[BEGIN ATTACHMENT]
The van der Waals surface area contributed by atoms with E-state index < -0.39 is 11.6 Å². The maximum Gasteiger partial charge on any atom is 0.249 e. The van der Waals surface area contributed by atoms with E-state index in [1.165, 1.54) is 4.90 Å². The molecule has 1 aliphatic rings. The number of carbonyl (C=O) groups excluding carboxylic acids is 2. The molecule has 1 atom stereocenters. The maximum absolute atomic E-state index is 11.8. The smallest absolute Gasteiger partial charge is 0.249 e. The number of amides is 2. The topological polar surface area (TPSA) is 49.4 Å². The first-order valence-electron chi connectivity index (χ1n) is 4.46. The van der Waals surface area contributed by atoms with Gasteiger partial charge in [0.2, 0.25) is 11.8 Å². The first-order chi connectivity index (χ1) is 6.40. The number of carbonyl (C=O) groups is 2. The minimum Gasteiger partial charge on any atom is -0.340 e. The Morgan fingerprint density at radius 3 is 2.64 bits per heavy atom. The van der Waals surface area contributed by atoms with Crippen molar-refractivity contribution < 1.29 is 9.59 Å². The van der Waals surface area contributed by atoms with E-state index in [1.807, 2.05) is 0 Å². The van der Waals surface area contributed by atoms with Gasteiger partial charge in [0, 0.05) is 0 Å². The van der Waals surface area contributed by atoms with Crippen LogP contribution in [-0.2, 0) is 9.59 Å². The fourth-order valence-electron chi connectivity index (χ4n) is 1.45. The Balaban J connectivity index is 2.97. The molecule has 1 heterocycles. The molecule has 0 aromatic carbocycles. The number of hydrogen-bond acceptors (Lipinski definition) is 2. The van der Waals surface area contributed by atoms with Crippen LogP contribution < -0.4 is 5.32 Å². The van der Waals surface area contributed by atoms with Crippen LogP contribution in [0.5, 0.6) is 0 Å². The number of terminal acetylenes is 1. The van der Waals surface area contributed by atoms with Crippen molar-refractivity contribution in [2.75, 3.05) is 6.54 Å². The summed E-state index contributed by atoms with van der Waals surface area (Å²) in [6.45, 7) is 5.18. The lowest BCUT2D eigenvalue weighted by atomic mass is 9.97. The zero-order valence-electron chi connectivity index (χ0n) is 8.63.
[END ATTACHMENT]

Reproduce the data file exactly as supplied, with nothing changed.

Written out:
The van der Waals surface area contributed by atoms with E-state index < -0.39 is 11.6 Å². The maximum Gasteiger partial charge on any atom is 0.249 e. The van der Waals surface area contributed by atoms with E-state index in [1.165, 1.54) is 4.90 Å². The molecule has 1 aliphatic rings. The number of carbonyl (C=O) groups excluding carboxylic acids is 2. The molecule has 1 atom stereocenters. The maximum absolute atomic E-state index is 11.8. The smallest absolute Gasteiger partial charge is 0.249 e. The number of amides is 2. The topological polar surface area (TPSA) is 49.4 Å². The first-order valence-electron chi connectivity index (χ1n) is 4.46. The van der Waals surface area contributed by atoms with Gasteiger partial charge in [0.2, 0.25) is 11.8 Å². The first-order chi connectivity index (χ1) is 6.40. The number of carbonyl (C=O) groups is 2. The minimum Gasteiger partial charge on any atom is -0.340 e. The Morgan fingerprint density at radius 3 is 2.64 bits per heavy atom. The van der Waals surface area contributed by atoms with Crippen molar-refractivity contribution < 1.29 is 9.59 Å². The van der Waals surface area contributed by atoms with E-state index in [1.807, 2.05) is 0 Å². The van der Waals surface area contributed by atoms with Gasteiger partial charge in [0, 0.05) is 0 Å². The van der Waals surface area contributed by atoms with Crippen LogP contribution in [-0.2, 0) is 9.59 Å². The fourth-order valence-electron chi connectivity index (χ4n) is 1.45. The Balaban J connectivity index is 2.97. The molecule has 1 heterocycles. The molecule has 0 aromatic carbocycles. The number of hydrogen-bond acceptors (Lipinski definition) is 2. The van der Waals surface area contributed by atoms with Crippen LogP contribution < -0.4 is 5.32 Å². The van der Waals surface area contributed by atoms with Crippen LogP contribution in [0.5, 0.6) is 0 Å². The number of terminal acetylenes is 1. The van der Waals surface area contributed by atoms with Crippen molar-refractivity contribution in [2.75, 3.05) is 6.54 Å². The summed E-state index contributed by atoms with van der Waals surface area (Å²) in [6.45, 7) is 5.18. The lowest BCUT2D eigenvalue weighted by atomic mass is 9.97. The zero-order valence-electron chi connectivity index (χ0n) is 8.63.